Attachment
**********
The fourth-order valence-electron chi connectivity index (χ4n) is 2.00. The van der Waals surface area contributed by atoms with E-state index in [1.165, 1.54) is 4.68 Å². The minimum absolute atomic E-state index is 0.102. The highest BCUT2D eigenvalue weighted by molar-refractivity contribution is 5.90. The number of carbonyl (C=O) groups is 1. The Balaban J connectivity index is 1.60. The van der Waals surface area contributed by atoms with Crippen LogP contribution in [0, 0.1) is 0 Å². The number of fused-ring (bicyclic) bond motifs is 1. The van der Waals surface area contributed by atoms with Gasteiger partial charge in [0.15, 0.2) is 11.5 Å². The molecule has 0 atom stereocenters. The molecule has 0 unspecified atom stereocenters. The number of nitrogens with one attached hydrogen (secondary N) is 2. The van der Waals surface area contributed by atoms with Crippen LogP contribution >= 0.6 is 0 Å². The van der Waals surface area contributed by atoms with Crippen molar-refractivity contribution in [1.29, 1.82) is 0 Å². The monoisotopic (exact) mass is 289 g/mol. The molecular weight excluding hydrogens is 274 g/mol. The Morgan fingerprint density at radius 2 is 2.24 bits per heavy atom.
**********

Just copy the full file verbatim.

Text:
The fourth-order valence-electron chi connectivity index (χ4n) is 2.00. The van der Waals surface area contributed by atoms with E-state index in [1.165, 1.54) is 4.68 Å². The minimum absolute atomic E-state index is 0.102. The highest BCUT2D eigenvalue weighted by molar-refractivity contribution is 5.90. The number of carbonyl (C=O) groups is 1. The Balaban J connectivity index is 1.60. The van der Waals surface area contributed by atoms with Crippen LogP contribution in [0, 0.1) is 0 Å². The number of fused-ring (bicyclic) bond motifs is 1. The van der Waals surface area contributed by atoms with Gasteiger partial charge in [0.15, 0.2) is 11.5 Å². The molecule has 0 atom stereocenters. The molecule has 0 unspecified atom stereocenters. The number of nitrogens with one attached hydrogen (secondary N) is 2. The van der Waals surface area contributed by atoms with Crippen LogP contribution >= 0.6 is 0 Å². The van der Waals surface area contributed by atoms with Crippen molar-refractivity contribution in [1.29, 1.82) is 0 Å². The monoisotopic (exact) mass is 289 g/mol. The molecular weight excluding hydrogens is 274 g/mol. The Morgan fingerprint density at radius 2 is 2.24 bits per heavy atom.